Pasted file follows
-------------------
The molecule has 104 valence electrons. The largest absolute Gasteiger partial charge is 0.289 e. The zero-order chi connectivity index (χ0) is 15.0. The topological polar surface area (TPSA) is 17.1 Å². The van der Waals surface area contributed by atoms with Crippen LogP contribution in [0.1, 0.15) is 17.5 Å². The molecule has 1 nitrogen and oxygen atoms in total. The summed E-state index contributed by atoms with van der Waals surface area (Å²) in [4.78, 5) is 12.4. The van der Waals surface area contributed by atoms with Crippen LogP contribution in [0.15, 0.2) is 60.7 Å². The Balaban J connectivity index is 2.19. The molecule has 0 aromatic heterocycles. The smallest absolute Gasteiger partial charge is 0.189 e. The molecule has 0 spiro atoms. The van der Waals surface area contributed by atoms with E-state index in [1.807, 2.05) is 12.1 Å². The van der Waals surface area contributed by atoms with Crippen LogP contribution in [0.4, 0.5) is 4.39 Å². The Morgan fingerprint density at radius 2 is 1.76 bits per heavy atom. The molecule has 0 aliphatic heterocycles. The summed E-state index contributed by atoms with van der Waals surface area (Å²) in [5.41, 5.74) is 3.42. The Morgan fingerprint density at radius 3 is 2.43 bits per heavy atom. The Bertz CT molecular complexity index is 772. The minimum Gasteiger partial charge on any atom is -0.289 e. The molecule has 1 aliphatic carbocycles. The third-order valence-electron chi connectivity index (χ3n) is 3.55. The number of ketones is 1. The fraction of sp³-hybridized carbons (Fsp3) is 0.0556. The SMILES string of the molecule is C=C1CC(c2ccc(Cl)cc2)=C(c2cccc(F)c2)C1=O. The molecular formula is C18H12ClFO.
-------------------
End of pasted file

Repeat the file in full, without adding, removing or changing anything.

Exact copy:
The molecule has 104 valence electrons. The largest absolute Gasteiger partial charge is 0.289 e. The zero-order chi connectivity index (χ0) is 15.0. The topological polar surface area (TPSA) is 17.1 Å². The van der Waals surface area contributed by atoms with Crippen LogP contribution in [0.1, 0.15) is 17.5 Å². The molecule has 1 nitrogen and oxygen atoms in total. The summed E-state index contributed by atoms with van der Waals surface area (Å²) in [4.78, 5) is 12.4. The van der Waals surface area contributed by atoms with Crippen LogP contribution in [0.15, 0.2) is 60.7 Å². The Balaban J connectivity index is 2.19. The molecule has 0 aromatic heterocycles. The smallest absolute Gasteiger partial charge is 0.189 e. The molecule has 0 spiro atoms. The van der Waals surface area contributed by atoms with E-state index in [1.807, 2.05) is 12.1 Å². The van der Waals surface area contributed by atoms with Crippen LogP contribution in [0.4, 0.5) is 4.39 Å². The Morgan fingerprint density at radius 2 is 1.76 bits per heavy atom. The molecule has 0 aliphatic heterocycles. The summed E-state index contributed by atoms with van der Waals surface area (Å²) in [5.41, 5.74) is 3.42. The Morgan fingerprint density at radius 3 is 2.43 bits per heavy atom. The Bertz CT molecular complexity index is 772. The minimum Gasteiger partial charge on any atom is -0.289 e. The molecule has 1 aliphatic carbocycles. The third-order valence-electron chi connectivity index (χ3n) is 3.55. The number of ketones is 1. The fraction of sp³-hybridized carbons (Fsp3) is 0.0556. The SMILES string of the molecule is C=C1CC(c2ccc(Cl)cc2)=C(c2cccc(F)c2)C1=O. The molecular formula is C18H12ClFO.